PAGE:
Dr. Ribeiro on Criteria for Determining Borderline Resectability in Pancreatic Cancer

Afonso Ribeiro, MD
Published: Friday, Jan 17, 2020



Afonso Ribeiro, MD, medical director of Advanced Endoscopy and Gastroenterology at Memorial Healthcare System, discusses the criteria that can be used to determine whether a patient with pancreatic cancer has borderline resectable disease.

The definition of “borderline resectable” is somewhat subjective, says Ribeiro, as it varies from institution to institution. However, collaborative efforts between surgeons and medical oncologists, as well as consensus guidelines, are helping to standardize the criteria for borderline resectable disease.

Patients with borderline resectable disease typically have a lot of tumor contact with the vein or some contact with the artery, which prevents surgeons from seeing a clear tissue plane on those blood vessels, explains Ribeiro. Generally, the majority of patients with borderline resectable disease will not have an R0 resection if they’re taken to surgery. Those patients will have a higher risk of residual disease after surgery. Therefore, instead of taking patients to surgery and running the risk of heavy residual disease, patients with borderline resectable disease are given neoadjuvant therapy, concludes Ribeiro.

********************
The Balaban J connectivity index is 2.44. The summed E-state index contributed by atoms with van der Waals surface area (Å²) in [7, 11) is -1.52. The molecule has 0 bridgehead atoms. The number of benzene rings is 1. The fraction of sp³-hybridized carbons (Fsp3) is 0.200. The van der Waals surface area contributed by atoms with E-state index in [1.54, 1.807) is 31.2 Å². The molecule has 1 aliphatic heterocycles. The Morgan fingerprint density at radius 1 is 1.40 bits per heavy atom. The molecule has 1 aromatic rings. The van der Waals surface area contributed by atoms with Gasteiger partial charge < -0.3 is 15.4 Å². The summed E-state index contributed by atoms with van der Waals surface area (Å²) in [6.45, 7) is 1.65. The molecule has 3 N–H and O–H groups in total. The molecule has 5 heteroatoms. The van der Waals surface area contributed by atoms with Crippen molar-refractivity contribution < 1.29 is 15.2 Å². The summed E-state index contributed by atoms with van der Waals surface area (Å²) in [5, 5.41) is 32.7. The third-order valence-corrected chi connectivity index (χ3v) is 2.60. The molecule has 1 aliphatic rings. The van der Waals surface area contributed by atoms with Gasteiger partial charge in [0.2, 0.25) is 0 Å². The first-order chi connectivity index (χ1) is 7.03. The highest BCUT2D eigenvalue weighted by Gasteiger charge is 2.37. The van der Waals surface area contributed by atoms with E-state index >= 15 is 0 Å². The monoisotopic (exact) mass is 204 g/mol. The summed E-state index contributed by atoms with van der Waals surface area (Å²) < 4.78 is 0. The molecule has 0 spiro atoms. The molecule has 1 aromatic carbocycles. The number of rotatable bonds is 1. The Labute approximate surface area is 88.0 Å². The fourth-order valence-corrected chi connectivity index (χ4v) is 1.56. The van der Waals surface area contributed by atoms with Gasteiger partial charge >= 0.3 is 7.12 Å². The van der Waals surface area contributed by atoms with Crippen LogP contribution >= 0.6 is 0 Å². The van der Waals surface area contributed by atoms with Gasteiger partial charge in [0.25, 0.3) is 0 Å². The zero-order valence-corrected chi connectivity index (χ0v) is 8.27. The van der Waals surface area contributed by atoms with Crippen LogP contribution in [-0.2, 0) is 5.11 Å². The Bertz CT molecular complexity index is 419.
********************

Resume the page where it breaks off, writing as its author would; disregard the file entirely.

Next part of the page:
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Afonso Ribeiro, MD, medical director of Advanced Endoscopy and Gastroenterology at Memorial Healthcare System, discusses the criteria that can be used to determine whether a patient with pancreatic cancer has borderline resectable disease.

The definition of “borderline resectable” is somewhat subjective, says Ribeiro, as it varies from institution to institution. However, collaborative efforts between surgeons and medical oncologists, as well as consensus guidelines, are helping to standardize the criteria for borderline resectable disease.

Patients with borderline resectable disease typically have a lot of tumor contact with the vein or some contact with the artery, which prevents surgeons from seeing a clear tissue plane on those blood vessels, explains Ribeiro. Generally, the majority of patients with borderline resectable disease will not have an R0 resection if they’re taken to surgery. Those patients will have a higher risk of residual disease after surgery. Therefore, instead of taking patients to surgery and running the risk of heavy residual disease, patients with borderline resectable disease are given neoadjuvant therapy, concludes Ribeiro.

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